|1||Introduction, Growth of Functions||8h15-12h||B2-104|
|2||Representing and Manipulating Numbers||8h15-12h||B2-104|
|4||Probabilistic Analysis and
|5||Extra Material, Sorting||8h15-12h||B2-109|
|6||Extra Material, Sorting||8h15-12h||B2-104|
|7||Sorting in Linear Time
|8||Extra Material, Hashing and Hash Tables||8h15-12h||B2-104|
|9||Binary Search Trees, Red-Black Trees||8h15-12h||B2-104|
|10||Red-Black Trees, String
Solutions to implementation Exercises
Abstract: Basic introduction to algorithm design, correctness of algorithms, analysis of algorithms, and asymptotic behaviours. Note: I will come back to chapter 2 when I treat sorting to avoid being redundant.
Reading: Chapters 1 and 3.
Abstract: Binary representation of integers and floats, implementation of basic operations (in processors), basic arithmetics on integers and some applications, limits of the representation (integers and floats), and optimization issues.
Reading: A chapter related to binary representation in any reasonable architecture book. The choosen course book for architecture, or one of the additional listed books is fine. Ask at the library or borrow one from me.
Solution: Suggested solution to the RGB exercise rgb.c.
Abstract: Introduction to recurrences and some techniques to solve them such as the substitution method, the recursion tree method, and the master method.
Reading: Chapter 4 and read again section 3.2.
Abstract: Introduction to counting, probabilities, and randomized algorithms.
Reading: Chapter 5 and appendices A and C.
Abstract: Some extra material on computing polynomials and sorting algorithms (bubble sort, selection sort, insertion sort, merge sort, quicksort).
Reading: Chapters 2 and 7.
Abstract: Heapsort, powering numbers, and Fibonacci revisited.
Reading: Chapter 6.
Material: same as lecture 5.
Abstract: Previous sorting algorithms were comparison sorts, here we study other kinds of sorts (counting, radix, and bucket sorts), and basic dynamic data structures such as stacks, queues, and linked lists.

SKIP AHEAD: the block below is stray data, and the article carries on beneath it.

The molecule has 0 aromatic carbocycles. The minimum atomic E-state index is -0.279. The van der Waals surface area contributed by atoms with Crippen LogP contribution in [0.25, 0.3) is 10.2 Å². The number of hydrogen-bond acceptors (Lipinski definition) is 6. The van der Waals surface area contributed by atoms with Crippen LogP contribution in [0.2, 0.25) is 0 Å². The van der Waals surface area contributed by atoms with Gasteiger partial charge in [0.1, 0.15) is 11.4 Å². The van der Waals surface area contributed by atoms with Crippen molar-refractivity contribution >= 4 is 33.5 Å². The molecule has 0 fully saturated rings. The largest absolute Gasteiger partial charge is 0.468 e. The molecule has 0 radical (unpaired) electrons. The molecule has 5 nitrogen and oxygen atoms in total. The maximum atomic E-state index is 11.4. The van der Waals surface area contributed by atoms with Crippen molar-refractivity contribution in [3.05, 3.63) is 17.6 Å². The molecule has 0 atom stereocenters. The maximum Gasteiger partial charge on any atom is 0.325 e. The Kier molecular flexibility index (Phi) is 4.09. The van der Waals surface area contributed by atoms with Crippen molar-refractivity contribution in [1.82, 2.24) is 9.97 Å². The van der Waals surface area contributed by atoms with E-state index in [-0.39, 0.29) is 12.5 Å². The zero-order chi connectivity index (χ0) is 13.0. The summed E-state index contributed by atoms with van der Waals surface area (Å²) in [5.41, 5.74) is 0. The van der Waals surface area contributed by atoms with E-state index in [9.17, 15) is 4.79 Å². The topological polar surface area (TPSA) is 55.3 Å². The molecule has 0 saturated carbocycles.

Reading: Chapters 8 and 10.
Abstract: Introduction to hash functions and hash tables. The problem is to store or retrieve data in a dictionary data structure implemented efficiently as a hash table. Presentation of suggested solutions to the implementation of the different sorting algorithms. Extra material: the linux scheduling algorithm in O(1), doubly linked lists in practice, and suggested implementation for the sorting algorithms.
Reading: Chapter 11.
Slides on the Linux scheduler ps.gz/pdf.
on Linux process scheduler.
Slides on doubly linked lists ps.gz/pdf.
Slides on hashing and hash tables ps.gz/pdf and exercises ps.gz/pdf.
Also lecture 7 and lecture 8 from the MIT lecture notes related to hashing and hash tables.
Solution: almost C code for insertion and rehashing of a hash table whose size is a power of 2.
Abstract: Introduction to binary search trees that can be used as dictionary or priority queues, and a particular search tree structure (red-black tree) that has the property to keep the tree balanced. Suggested solution to the hash table pseudo-code exercise.
Reading: Chapters 12 and 13.
Abstract: Extra material on string matching, finish red-black trees, presentation of solutions for the previous implementation exercises.
Reading: Wikipedia page on string searching.
Solutions: suggested implementations for